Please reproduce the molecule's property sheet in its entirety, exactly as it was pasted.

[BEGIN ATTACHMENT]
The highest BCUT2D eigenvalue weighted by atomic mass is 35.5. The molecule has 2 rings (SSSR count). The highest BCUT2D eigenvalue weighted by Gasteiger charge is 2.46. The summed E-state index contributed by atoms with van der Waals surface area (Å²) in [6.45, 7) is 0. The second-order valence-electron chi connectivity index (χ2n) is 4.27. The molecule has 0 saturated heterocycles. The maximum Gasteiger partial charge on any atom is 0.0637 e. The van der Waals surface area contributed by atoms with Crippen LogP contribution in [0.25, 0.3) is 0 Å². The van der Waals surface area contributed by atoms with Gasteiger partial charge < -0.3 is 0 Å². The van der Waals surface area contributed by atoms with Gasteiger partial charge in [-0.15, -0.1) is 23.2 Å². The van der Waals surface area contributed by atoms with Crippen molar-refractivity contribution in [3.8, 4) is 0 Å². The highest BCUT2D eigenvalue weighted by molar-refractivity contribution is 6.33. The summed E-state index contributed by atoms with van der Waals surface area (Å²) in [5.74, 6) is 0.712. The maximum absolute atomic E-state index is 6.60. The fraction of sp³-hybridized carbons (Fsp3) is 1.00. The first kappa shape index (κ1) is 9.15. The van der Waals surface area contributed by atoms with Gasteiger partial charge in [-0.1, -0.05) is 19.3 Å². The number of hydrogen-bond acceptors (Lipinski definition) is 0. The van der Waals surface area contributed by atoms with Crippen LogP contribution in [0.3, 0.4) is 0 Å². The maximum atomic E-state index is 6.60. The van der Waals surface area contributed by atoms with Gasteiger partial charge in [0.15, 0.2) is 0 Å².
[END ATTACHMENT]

The highest BCUT2D eigenvalue weighted by atomic mass is 35.5. The molecule has 2 rings (SSSR count). The highest BCUT2D eigenvalue weighted by Gasteiger charge is 2.46. The summed E-state index contributed by atoms with van der Waals surface area (Å²) in [6.45, 7) is 0. The second-order valence-electron chi connectivity index (χ2n) is 4.27. The molecule has 0 saturated heterocycles. The maximum Gasteiger partial charge on any atom is 0.0637 e. The van der Waals surface area contributed by atoms with Crippen LogP contribution in [0.25, 0.3) is 0 Å². The van der Waals surface area contributed by atoms with Gasteiger partial charge < -0.3 is 0 Å². The van der Waals surface area contributed by atoms with Gasteiger partial charge in [-0.15, -0.1) is 23.2 Å². The van der Waals surface area contributed by atoms with Crippen molar-refractivity contribution in [3.8, 4) is 0 Å². The highest BCUT2D eigenvalue weighted by molar-refractivity contribution is 6.33. The summed E-state index contributed by atoms with van der Waals surface area (Å²) in [5.74, 6) is 0.712. The maximum absolute atomic E-state index is 6.60. The fraction of sp³-hybridized carbons (Fsp3) is 1.00. The first kappa shape index (κ1) is 9.15. The van der Waals surface area contributed by atoms with Gasteiger partial charge in [-0.1, -0.05) is 19.3 Å². The number of hydrogen-bond acceptors (Lipinski definition) is 0. The van der Waals surface area contributed by atoms with Crippen LogP contribution in [0.3, 0.4) is 0 Å². The maximum atomic E-state index is 6.60. The van der Waals surface area contributed by atoms with Gasteiger partial charge in [0.15, 0.2) is 0 Å².